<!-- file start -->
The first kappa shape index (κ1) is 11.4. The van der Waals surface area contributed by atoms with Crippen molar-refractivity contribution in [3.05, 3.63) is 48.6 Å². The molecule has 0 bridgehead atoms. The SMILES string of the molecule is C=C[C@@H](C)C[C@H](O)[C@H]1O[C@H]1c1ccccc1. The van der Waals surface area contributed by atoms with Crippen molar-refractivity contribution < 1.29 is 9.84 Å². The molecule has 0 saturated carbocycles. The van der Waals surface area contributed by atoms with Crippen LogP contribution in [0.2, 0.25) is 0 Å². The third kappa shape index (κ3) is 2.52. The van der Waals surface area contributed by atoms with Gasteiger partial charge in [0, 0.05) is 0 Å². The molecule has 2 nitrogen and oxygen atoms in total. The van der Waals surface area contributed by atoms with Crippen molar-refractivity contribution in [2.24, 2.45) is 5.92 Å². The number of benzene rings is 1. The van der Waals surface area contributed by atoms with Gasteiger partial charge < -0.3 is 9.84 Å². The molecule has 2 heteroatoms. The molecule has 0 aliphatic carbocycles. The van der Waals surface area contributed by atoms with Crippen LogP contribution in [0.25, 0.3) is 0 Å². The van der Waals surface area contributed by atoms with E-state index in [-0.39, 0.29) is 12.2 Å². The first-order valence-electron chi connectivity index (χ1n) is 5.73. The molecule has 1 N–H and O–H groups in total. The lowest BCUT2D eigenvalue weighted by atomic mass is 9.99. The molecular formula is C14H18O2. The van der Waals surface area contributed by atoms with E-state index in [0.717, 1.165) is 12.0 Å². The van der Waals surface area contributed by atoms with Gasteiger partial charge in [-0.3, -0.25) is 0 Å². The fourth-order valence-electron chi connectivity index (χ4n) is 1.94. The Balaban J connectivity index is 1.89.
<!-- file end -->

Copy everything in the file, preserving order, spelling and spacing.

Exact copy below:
The first kappa shape index (κ1) is 11.4. The van der Waals surface area contributed by atoms with Crippen molar-refractivity contribution in [3.05, 3.63) is 48.6 Å². The molecule has 0 bridgehead atoms. The SMILES string of the molecule is C=C[C@@H](C)C[C@H](O)[C@H]1O[C@H]1c1ccccc1. The van der Waals surface area contributed by atoms with Crippen molar-refractivity contribution < 1.29 is 9.84 Å². The molecule has 0 saturated carbocycles. The van der Waals surface area contributed by atoms with Crippen LogP contribution in [0.2, 0.25) is 0 Å². The third kappa shape index (κ3) is 2.52. The van der Waals surface area contributed by atoms with Gasteiger partial charge in [0, 0.05) is 0 Å². The molecule has 2 nitrogen and oxygen atoms in total. The van der Waals surface area contributed by atoms with Crippen molar-refractivity contribution in [2.24, 2.45) is 5.92 Å². The number of benzene rings is 1. The van der Waals surface area contributed by atoms with Gasteiger partial charge < -0.3 is 9.84 Å². The molecule has 2 heteroatoms. The molecule has 0 aliphatic carbocycles. The van der Waals surface area contributed by atoms with Crippen LogP contribution in [0.25, 0.3) is 0 Å². The van der Waals surface area contributed by atoms with E-state index in [-0.39, 0.29) is 12.2 Å². The first-order valence-electron chi connectivity index (χ1n) is 5.73. The molecule has 1 N–H and O–H groups in total. The lowest BCUT2D eigenvalue weighted by atomic mass is 9.99. The molecular formula is C14H18O2. The van der Waals surface area contributed by atoms with E-state index in [0.717, 1.165) is 12.0 Å². The van der Waals surface area contributed by atoms with Gasteiger partial charge in [-0.3, -0.25) is 0 Å². The fourth-order valence-electron chi connectivity index (χ4n) is 1.94. The Balaban J connectivity index is 1.89.